I'm getting deja vu. I think there's a thread from a couple of years ago called "what would you do with Portage Place". But I'm not complaining; I like this topic.
Originally Posted by esquire
What it really boils down to is the fact that Portage Place was built on the faulty assumption that Eaton's and The Bay downtown stores would continue to be thriving destinations for years to come. In reality, Eaton's was in real trouble by the early 90s (they began closing floors in the mid 90s and shut the whole thing down by 1999), and while The Bay has fared a bit better, it has been on a steady but gradual descent for the last few decades. Downtown shopping as it was in the early 80s when Portage Place was conceived and how it is now are two completely different scenarios.
Without those anchors, what's the point of retail at Portage Place? As we're finding out now, there really isn't one. In some ways, turning Portage Place entirely into office space might give the rest of downtown retail a shot in the arm... it might encourage more streetfront locations on Portage, Graham and other downtown avenues.
All of this is accurate. In the '90s, Portage Place was about as good as any suburban mall. We could even make the case that the decline of Portage Place is not a symptom of downtown's problems, but that it mirrors what happened to malls all over North America. Portage Place's one asset over long-demolished Charleswood mall, or Northgate--which I see many of you wringing your hands over in the retail thread--is that it's a substantial office building above its two retail floors. I see no reason the trend of converting retail space to offices shouldn't continue.
With that said, a three block long blank wall along Portage does the city no favors. And the mall's remaining retail is an asset to downtown--the cell phone stores, Staples, and the food court are all useful to downtown residents and workers. Finally, the blocks of Portage and Graham just south of Portage Place are having something of a mini-renaissance, with a bunch of fun new retail operations; Portage Place can and should complement this.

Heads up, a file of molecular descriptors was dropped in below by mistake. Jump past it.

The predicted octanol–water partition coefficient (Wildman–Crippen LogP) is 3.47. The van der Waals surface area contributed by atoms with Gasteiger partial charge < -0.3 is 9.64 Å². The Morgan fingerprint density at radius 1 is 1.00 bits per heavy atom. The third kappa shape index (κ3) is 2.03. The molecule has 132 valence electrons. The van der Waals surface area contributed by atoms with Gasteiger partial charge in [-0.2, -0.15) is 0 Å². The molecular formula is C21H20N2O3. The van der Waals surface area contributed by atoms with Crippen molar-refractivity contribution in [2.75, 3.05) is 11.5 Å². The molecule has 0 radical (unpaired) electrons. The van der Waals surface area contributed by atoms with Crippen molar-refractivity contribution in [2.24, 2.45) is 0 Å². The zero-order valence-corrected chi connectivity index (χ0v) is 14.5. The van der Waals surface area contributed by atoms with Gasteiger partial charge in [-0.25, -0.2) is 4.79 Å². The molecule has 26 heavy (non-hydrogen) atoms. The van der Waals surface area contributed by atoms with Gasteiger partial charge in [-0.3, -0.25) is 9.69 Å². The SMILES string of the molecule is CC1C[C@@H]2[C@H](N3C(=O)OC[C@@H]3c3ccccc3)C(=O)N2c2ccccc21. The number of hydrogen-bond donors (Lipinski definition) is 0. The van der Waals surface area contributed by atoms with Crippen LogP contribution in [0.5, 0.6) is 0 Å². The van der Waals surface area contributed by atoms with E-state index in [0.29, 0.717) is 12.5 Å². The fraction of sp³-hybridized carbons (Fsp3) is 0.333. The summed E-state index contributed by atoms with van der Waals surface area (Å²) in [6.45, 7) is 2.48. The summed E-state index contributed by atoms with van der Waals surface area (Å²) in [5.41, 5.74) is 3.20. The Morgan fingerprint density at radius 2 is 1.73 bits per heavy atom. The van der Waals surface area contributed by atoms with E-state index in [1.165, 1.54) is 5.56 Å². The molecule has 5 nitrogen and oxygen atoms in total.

So, here's what I suggest.
Keep Staples and Kennedy Court the same. Service Canada has already gobbled up the old Mcnally location, and that's fine. It's just the kind of service-based office that should operate off a semi-public atrium, which is what Kennedy court would become after I closed the central corridor of the mall.
Some of you have floated the idea of putting a grocery store into Portage Place. If anyone is interested in running one, that would be a fine idea for the back (along the Promenade) of the ground floor. Otherwise, I would turn those spaces, and the central corridor into offices, along with the back second floor retail spaces. The retail spaces on the front of Portage Place would turn around to face the street, with a walkway along the second floor to generate some retail intensity on the stretch.
From Edmonton court East, I'd again leave some things the same, even going as far as allowing whatever stores open onto it to continue to do so. But Edmonton Court and the food court would be more open to the outdoors. I'd replace the glass wall along the food court with rolling overhead doors, and do the same with both ends of Edmonton Court, so that outside of winter months the spaces would become semi-open plazas.
From Edmonton Court East